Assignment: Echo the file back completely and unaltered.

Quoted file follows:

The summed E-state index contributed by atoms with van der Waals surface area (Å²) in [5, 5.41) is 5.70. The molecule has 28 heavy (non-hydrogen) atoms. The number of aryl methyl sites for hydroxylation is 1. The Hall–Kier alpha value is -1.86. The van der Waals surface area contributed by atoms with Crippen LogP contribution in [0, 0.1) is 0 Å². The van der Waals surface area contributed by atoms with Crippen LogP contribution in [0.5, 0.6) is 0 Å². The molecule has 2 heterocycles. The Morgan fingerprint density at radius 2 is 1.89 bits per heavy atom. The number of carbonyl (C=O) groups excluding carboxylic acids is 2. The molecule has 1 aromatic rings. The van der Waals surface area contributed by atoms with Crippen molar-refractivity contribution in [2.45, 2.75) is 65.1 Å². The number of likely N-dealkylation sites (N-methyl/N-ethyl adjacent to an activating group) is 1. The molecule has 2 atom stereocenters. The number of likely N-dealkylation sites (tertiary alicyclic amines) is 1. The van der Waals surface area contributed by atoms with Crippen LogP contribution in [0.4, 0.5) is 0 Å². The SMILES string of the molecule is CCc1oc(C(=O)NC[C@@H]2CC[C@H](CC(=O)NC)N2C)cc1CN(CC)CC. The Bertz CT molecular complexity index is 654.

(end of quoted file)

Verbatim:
The summed E-state index contributed by atoms with van der Waals surface area (Å²) in [5, 5.41) is 5.70. The molecule has 28 heavy (non-hydrogen) atoms. The number of aryl methyl sites for hydroxylation is 1. The Hall–Kier alpha value is -1.86. The van der Waals surface area contributed by atoms with Crippen LogP contribution in [0, 0.1) is 0 Å². The van der Waals surface area contributed by atoms with Crippen LogP contribution in [0.5, 0.6) is 0 Å². The molecule has 2 heterocycles. The Morgan fingerprint density at radius 2 is 1.89 bits per heavy atom. The number of carbonyl (C=O) groups excluding carboxylic acids is 2. The molecule has 1 aromatic rings. The van der Waals surface area contributed by atoms with Crippen molar-refractivity contribution in [2.45, 2.75) is 65.1 Å². The number of likely N-dealkylation sites (N-methyl/N-ethyl adjacent to an activating group) is 1. The molecule has 2 atom stereocenters. The number of likely N-dealkylation sites (tertiary alicyclic amines) is 1. The van der Waals surface area contributed by atoms with Crippen LogP contribution in [0.4, 0.5) is 0 Å². The SMILES string of the molecule is CCc1oc(C(=O)NC[C@@H]2CC[C@H](CC(=O)NC)N2C)cc1CN(CC)CC. The Bertz CT molecular complexity index is 654.